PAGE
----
This is the year I’m putting together a business plan for my writing. I began with this Plan on a Page from Jane Friedman’s website. I spent four morning hours filling it out, and finished just in time for my new planner to arrive so I could transfer my goals schedule and deadlines accordingly. So far I’m staying on track. In the past, however, I’ve had a notorious pattern of setting internal writing deadlines that I then proceed to blow, so what perfect timing that the first LERA program of the year was a panel of published authors on goal setting and productivity.
Here are the highlights.
The LERA panel, from left to right
Jeffe Kennedy, Fantasy, Fantasy Romance, Contemporary Romance, Erotic Romance
Darynda Jones, Paranormal Mystery, Young Adult
Robin Perini, Romantic Suspense
Tamra Baumann, Contemporary Romance
Shea Berkley, Young Adult and Fantasy
Tools of the Trade
Jeffe uses an Excel spreadsheet to schedule her writing deadlines and track progress. As soon as she pulled out her laptop to show us her spreadsheet, Darynda said, “I’m breaking out in hives just looking at it.”
Darynda’s favorite productivity tool is Freedom, a software that allows you to block access to the Internet or certain Internet sites so that you aren’t tempted to go online and then suck away your writing time.
Robin also uses Freedom, though she will set it so that she can still get to her online Thesaurus while writing.
Tamra uses a desk calendar for scheduling (yes!) and Excel for financials.
Shea’s main tool is Microsoft Word. “I’m a pantser. I just go–I just write.”
Everyone on the panel has their own schedule. The key is to find what works best for your temperament and energy flow and stick to it.
Jeffe completes her morning workout and then writes to her daily word count in one hour sprints. She spends no more than an hour a day on financials and sets a timer to ensure she doesn’t go over that.
Darynda works out and then spends the morning on business stuff. She usually doesn’t start writing until two in the afternoon. Upon hearing this Jeffe said, “Now you’re giving me hives. My goal is to be done writing by two.”
Robin writes for an hour and a half in the mornings before leaving for her day job, and works out after work. On her days off, she writes off and on throughout the day. She gets her word count in by doing writing sprints.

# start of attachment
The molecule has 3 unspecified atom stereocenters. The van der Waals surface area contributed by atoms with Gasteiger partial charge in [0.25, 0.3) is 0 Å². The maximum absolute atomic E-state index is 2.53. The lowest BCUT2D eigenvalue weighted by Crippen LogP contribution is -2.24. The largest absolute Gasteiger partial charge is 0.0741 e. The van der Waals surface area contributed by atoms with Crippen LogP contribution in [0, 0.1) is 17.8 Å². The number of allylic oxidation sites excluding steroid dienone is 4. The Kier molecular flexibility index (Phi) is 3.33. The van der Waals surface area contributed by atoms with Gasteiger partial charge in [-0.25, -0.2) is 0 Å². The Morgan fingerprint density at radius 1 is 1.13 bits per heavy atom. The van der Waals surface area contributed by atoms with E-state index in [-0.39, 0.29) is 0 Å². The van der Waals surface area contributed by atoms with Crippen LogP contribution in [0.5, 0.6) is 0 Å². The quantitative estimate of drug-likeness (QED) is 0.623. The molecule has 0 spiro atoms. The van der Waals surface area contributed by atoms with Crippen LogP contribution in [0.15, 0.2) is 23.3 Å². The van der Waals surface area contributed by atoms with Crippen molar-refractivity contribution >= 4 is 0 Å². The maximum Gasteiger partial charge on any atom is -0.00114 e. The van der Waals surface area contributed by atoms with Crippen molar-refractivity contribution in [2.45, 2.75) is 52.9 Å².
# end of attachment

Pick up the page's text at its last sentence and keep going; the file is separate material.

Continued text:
Tamra gets up in morning and gets rid of all the paperwork and business stuff. Then she works out. She is more creative in the afternoons, so after lunch she starts writing, and writes until dinner.
Shea gets up early, works out, and then writes, and has gotten skilled at tuning out the occasional interruption from family members.
How to Deal with Paralysis or Writer’s Block
Every writer encounters this at one point or another: the dreaded writer’s block, or just not being able to get through the next scene.
Jeffe writes for discovery, so for her, if the writing is getting hard, it usually means it’s getting really good. If she’s hitting a wall, she pushes through it, just keeps writing it.
Darynda will take a break by going for a walk or taking a shower. (The inspiration in the shower phenomenon is a real thing—I can personally attest to that.)
Robin is the type of person who does not ask for help easily, but if she’s hitting a plot wall, she will call up one of her friends to talk through it.
Tamra watches rom coms, if for no other reason than to see that those plots are not super sophisticated or serious, so why is she stressing out about her own plot? Also, romantic comedies are very close to what she writes.
Shea’s cure for paralysis is to read a book outside her genre. That’s just a good rule, period, for improving your craft.
It’s important to balance your work and personal lives, Robin says, and in order to do that you have to know yourself.
Part of that, says Shea, is having the courage to say no to a schedule that won’t work.
Finally, says Tamra, “Don’t compare yourself to other writers.”
In other words, you do you.